In 2004, researchers from the University of Copenhagen reviewed fourteen randomized trials involving more than 170,000 people who took vitamins A, C, E, and beta-carotene to see whether antioxidants could prevent intestinal cancers. Again, antioxidants didn’t live up to the hype. The authors concluded, “We could not find evidence that antioxidant supplements can prevent gastrointestinal cancers; on the contrary, they seem to increase overall mortality.” When these same researchers evaluated the seven best studies, they found that death rates were 6 percent higher in those taking vitamins.
In 2005, researchers from Johns Hopkins School of Medicine evaluated nineteen studies involving more than 136,000people and found an increased risk of death associated with supplemental vitamin E. Dr. Benjamin Caballero, director of the Center for Human Nutrition at the Johns Hopkins Bloomberg School of Public Health, said, “This reaffirms what others have said. The evidence for supplementing with any vitamin, particularly vitamin E, is just not there. This idea that people have that [vitamins] will not hurt them may not be that simple.” That same year, a study published in the Journal of the American Medical Association evaluated more than 9,000 people who took high-dose vitamin E to prevent cancer; those who took vitamin E were more likely to develop heart failure than those who didn’t.
In 2007, researchers from the National Cancer Institute examined 11,000 men who did or didn’t take multivitamins. Those who took multivitamins were twice as likely to die from advanced prostate cancer.
In 2008, a review of all existing studies involving more than 230,000 people who did or did not receive supplemental antioxidants found that vitamins increased the risk of cancer and heart disease.
On October 10, 2011, researchers from the University of Minnesota evaluated 39,000 older women and found that those who took supplemental multivitamins, magnesium, zinc, copper, and iron died at rates higher than those who didn’t. They concluded, “Based on existing evidence, we see little justification for the general and widespread use of dietary supplements.”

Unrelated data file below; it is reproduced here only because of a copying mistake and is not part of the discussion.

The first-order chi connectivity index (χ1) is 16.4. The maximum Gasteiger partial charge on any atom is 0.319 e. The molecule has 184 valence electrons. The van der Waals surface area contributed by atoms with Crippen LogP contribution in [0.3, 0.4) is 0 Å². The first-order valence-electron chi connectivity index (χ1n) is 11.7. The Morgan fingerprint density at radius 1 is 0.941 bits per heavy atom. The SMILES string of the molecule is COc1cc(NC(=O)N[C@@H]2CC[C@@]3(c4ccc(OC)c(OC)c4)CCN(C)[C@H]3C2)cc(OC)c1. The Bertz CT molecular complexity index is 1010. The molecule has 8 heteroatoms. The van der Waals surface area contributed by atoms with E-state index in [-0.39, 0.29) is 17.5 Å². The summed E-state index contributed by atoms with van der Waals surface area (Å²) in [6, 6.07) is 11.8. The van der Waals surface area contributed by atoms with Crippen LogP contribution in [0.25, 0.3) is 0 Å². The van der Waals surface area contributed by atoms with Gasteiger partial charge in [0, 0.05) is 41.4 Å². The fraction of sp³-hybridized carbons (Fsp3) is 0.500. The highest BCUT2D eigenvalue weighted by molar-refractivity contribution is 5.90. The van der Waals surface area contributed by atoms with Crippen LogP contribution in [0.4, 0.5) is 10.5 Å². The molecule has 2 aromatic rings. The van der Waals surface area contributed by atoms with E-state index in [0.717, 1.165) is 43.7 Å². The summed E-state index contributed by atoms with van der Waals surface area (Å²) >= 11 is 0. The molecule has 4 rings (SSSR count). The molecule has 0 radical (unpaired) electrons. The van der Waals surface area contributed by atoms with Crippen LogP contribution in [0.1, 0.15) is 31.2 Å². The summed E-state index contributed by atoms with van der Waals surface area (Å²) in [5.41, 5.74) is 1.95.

Two days later, on October 12, researchers from the Cleveland Clinic published the results of a study of 36,000 men who took vitamin E, selenium, both, or neither. They found that those receiving vitamin E had a 17 percent greater risk of prostate cancer.
It is entirely possible, that carefully prescribed supplements produced with natural ingredients could be of use as a medical treatment but that also applies to Allopathic medicines. The problem with both is that they are in the main synthesized and they operate on a premise that the body can be treated from a material and mechanical perspective which ignores the full complexity of body function, and never more so than when it comes to digestion and assimilation.
And yet people think nothing of buying over-the-counter supplements, just as they do over-the-counter medications when both are potentially doing more harm than good. Worse, some may also liberally dose their children with such experimental ‘medicines,’ if the multivitamins for children market is anything to go by.
And there is no doubt that with a long history of herbal medicine people equate the two and believe it is safe when the reality is that anything, in material form, can be dangerous. Herbal medicine can also be dangerous and should be taken on the advice of a professional or with caution but herbal medicines are at least natural and one is consuming a set dose of a natural product – although check this is so – in natural form. It is a concentrated essence of a natural ingredient. Or it should be. Here again though, proceed with caution because unless you consult a practitioner qualified in herbal medicine you may well be doing your body more harm than good.